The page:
The Government of WA’s Building energy unit reports of two cases involving an electrical incident.  In the first case an Electrician was fined for poor supervision at a hazardous Nedlands house.  The second, Western Power was fined for electric shock error. 

Each case is briefly elaborated on with links provided to the full article.

9.1. Electrician was fined for poor supervision at a hazardous Nedlands house

In this case, “A Nedlands family was lucky to avoid serious injury after an electrical work error caused the metal pipes at their home to become energised, with one person receiving an electric shock from a shower tap.

The November 2019 incident led Building and Energy to prosecute Canning Vale electrician Samuel Thomas Alliston (EW161275) for not adequately supervising the electrical work, which was carried out by an apprentice under his supervision.

On 1 April 2022 at Perth Magistrates Court, Mr Alliston was fined $5,000 after pleading guilty to breaching WA’s electrical licensing regulations.” …

  • Apprentice failed to connect the main neutral conductor to a new switchboard
  • A resident received an electric shock from an energised shower tap


9.2. Western Power fined for electric shock error

In this incident, “Western Power has been fined $30,000 following an error by one of its contractors, which led to a Kingsley man receiving an electric shock and nearby residents being exposed to electrical hazards.

At Perth Magistrates Court on 1 April 2022, Western Power pleaded guilty to failing to ensure, as far as reasonably practicable, that maintenance work on its network was carried out safely, as required by WA’s Electricity (Network Safety) Regulations 2015.

Under the regulations, Western Power (also known as the Electricity Networks Corporation) is responsible for prescribed work undertaken by its contractors on its network and must provide them with adequate instructions.”

  • ‘Live’ metal objects at four Kingsley homes after wrong cable disconnected
  • Inadequate instructions provided to workers and contractors
  • Guilty plea for failing to ensure that network maintenance was carried out safely



Manufacturers’ Monthly featured a very interesting article in its 12 April 2022 edition, of an electrical company in Wollongong, investing in the next generation of Australian electricians.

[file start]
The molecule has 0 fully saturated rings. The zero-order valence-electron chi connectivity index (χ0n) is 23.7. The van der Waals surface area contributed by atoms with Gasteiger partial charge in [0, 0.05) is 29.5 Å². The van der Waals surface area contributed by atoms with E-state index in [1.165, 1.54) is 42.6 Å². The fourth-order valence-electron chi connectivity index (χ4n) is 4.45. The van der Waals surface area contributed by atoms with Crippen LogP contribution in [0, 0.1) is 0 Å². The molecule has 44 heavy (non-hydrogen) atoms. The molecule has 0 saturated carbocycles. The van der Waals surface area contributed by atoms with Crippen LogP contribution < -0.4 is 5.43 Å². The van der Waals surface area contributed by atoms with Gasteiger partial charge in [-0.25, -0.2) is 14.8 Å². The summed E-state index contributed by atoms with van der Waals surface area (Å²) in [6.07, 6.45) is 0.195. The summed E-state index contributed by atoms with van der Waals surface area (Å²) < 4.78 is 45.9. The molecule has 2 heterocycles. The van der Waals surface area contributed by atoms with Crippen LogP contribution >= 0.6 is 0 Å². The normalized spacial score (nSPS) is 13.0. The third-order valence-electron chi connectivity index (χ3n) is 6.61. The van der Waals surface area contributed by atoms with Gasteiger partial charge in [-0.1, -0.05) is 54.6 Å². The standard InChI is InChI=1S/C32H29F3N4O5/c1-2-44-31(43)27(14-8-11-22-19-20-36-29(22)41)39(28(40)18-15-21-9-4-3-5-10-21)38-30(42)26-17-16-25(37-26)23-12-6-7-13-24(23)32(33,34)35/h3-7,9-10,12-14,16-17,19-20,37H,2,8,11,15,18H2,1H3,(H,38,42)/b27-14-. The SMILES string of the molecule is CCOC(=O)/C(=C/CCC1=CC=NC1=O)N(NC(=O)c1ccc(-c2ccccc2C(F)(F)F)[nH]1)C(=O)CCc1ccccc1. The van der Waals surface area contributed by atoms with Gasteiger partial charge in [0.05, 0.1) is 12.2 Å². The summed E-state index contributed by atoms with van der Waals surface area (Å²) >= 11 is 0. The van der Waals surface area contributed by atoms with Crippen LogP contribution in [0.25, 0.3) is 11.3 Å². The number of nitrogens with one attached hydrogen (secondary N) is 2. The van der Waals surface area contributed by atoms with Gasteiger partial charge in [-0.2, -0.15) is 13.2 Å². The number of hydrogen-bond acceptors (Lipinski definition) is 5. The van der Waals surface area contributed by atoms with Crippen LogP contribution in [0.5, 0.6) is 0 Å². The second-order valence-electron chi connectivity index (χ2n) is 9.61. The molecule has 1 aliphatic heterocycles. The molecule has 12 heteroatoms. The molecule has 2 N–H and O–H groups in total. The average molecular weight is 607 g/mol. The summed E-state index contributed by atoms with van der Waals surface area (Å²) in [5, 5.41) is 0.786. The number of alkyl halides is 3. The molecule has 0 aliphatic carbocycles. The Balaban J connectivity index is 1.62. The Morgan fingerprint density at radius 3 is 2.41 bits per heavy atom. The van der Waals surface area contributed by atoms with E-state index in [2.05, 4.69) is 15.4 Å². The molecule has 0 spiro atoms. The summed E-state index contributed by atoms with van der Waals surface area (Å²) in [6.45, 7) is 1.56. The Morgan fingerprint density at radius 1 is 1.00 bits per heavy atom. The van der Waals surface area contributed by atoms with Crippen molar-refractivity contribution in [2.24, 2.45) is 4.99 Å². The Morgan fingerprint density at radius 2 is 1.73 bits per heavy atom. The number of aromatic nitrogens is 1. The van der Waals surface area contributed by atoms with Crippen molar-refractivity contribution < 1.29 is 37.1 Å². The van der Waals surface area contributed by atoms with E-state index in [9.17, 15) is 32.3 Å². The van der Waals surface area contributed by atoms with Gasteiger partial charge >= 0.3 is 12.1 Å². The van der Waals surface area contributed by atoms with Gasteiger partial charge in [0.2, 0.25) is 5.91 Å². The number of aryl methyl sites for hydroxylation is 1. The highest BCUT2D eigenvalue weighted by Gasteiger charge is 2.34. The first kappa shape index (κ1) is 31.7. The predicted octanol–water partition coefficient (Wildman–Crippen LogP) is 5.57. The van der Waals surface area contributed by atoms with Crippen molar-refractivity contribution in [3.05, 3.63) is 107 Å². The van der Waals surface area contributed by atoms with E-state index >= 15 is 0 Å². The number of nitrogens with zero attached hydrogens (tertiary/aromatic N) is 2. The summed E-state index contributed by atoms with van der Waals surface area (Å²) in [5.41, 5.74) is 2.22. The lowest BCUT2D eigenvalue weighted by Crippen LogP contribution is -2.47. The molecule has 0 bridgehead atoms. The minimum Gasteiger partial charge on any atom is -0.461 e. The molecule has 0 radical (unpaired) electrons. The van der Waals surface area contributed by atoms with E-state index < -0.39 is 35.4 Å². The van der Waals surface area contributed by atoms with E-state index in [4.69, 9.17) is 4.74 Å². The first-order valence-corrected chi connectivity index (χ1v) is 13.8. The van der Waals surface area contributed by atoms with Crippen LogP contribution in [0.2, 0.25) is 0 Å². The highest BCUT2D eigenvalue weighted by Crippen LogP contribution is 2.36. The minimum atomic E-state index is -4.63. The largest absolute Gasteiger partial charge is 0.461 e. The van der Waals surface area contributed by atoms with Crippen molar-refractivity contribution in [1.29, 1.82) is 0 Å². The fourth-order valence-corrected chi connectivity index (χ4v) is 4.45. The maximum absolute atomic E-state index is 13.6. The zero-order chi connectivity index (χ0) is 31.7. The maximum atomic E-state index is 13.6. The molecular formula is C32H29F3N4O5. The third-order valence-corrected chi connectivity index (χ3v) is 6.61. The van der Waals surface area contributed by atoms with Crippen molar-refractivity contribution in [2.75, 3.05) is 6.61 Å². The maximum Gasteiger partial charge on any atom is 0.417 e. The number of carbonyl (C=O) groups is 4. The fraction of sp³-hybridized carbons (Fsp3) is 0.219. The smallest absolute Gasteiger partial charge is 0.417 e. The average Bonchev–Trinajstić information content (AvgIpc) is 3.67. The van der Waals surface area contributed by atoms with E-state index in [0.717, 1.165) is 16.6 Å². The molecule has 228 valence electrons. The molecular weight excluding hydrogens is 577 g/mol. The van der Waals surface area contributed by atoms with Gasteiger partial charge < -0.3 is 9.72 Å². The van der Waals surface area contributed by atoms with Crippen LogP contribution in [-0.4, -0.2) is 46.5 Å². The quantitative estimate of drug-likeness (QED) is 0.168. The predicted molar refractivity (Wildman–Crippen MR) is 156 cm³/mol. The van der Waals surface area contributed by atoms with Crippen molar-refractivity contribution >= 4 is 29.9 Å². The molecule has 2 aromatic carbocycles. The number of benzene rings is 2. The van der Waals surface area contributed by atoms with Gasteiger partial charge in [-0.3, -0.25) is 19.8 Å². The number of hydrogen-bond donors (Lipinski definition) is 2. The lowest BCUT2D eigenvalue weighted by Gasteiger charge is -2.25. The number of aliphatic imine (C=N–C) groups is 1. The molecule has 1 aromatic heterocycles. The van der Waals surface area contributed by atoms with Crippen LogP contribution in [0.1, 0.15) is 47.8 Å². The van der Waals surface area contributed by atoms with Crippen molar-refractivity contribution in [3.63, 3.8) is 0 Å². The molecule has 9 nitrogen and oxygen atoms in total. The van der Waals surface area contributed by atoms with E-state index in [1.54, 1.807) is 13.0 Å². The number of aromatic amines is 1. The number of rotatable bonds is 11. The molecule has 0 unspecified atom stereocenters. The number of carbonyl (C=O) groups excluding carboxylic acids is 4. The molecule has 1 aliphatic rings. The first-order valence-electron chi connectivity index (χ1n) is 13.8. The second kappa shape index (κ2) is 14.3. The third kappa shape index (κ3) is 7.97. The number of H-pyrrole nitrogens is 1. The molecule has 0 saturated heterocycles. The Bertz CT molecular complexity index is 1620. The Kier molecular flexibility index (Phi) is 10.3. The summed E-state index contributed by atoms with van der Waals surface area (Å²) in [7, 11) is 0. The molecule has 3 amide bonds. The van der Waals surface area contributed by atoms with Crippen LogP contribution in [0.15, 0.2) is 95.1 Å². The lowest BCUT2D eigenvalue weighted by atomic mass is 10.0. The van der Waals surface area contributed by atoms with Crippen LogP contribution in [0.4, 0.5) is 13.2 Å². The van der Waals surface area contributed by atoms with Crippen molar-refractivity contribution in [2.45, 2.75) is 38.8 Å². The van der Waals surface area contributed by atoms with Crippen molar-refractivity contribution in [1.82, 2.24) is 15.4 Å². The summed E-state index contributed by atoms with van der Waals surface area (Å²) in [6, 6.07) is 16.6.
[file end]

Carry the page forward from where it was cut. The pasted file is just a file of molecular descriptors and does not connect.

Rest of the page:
The article states, “Based in the seaside city of Wollongong, NSW, Arrow Electrical Services is investing in the next generation of Australian electricians. With a dynamic team consisting of 34 highly skilled and experienced employees, the business has situated itself as a leading specialist across the state.

“We are an AS3800 workshop, which means we are qualified to work on hazardous area equipment. We have invested a lot of time and money into that area of work, and it is something we want to keep expanding on top of our strong presence in the coal industry,” says Dane. 

One of Arrow’s primary goals is to invest in the future of the local industrial sector, by creating work opportunities for young people in the area. Offering continual trade education and apprenticeship opportunities is a large part of this, Dane explains.

“Some of our staff have been around for 25 to 30 years, and we want them to pass on their knowledge before they hang up the bat. We feel it is critical, moving forward, that we invest in our community’s future and preserve those skills in the younger generation. Our team is great in that way. Everyone has the time to teach and assist, in any way they can.” 

Arrow’s purpose-built workspaces are equipped with the necessary hardware to carry out premium servicing and manufacturing to quick turn arounds. They are an accredited level two service provider across multiple categories and levels. The workshop is licensed to Department of Primary Industries (DPI) standards, and the company is a member of both the Electrical Apparatus Service Association (EASA) and the National Electrical Contractors Association (NECA).

“What we do is so versatile. There are so many areas of specialisation as an electrician, but where we invest – in rotating equipment and motors – and how we do it is quite unique. We may have upcoming projects to do with hydrogen, which we have not dealt with before. Having been around since the 80s, it has been a long journey, but it is only going to grow from here.”



The April edition of SafeWork Wrap includes an article promoting the Building and Construction Safety Symposium. 

SafeWork NSW’s free Building and Construction Safety Symposium will be held on Tuesday, 10 May 2022 at CommBank Stadium, Parramatta.

This inaugural event will bring together industry representatives and SafeWork NSW to engage, consult and collaborate on longstanding health and safety issues impacting the building and construction industry.

Don’t miss your chance to:

  • engage with the SafeWork NSW executive and Construction Inspectors
  • consult and collaborate on tackling long-standing health and safety issues
  • learn more about SafeWork NSW’s collaborative approach with NSW Fair Trading and the Office of the NSW Building Commissioner
  • find out more about the new Scaffold Industry Safety Standard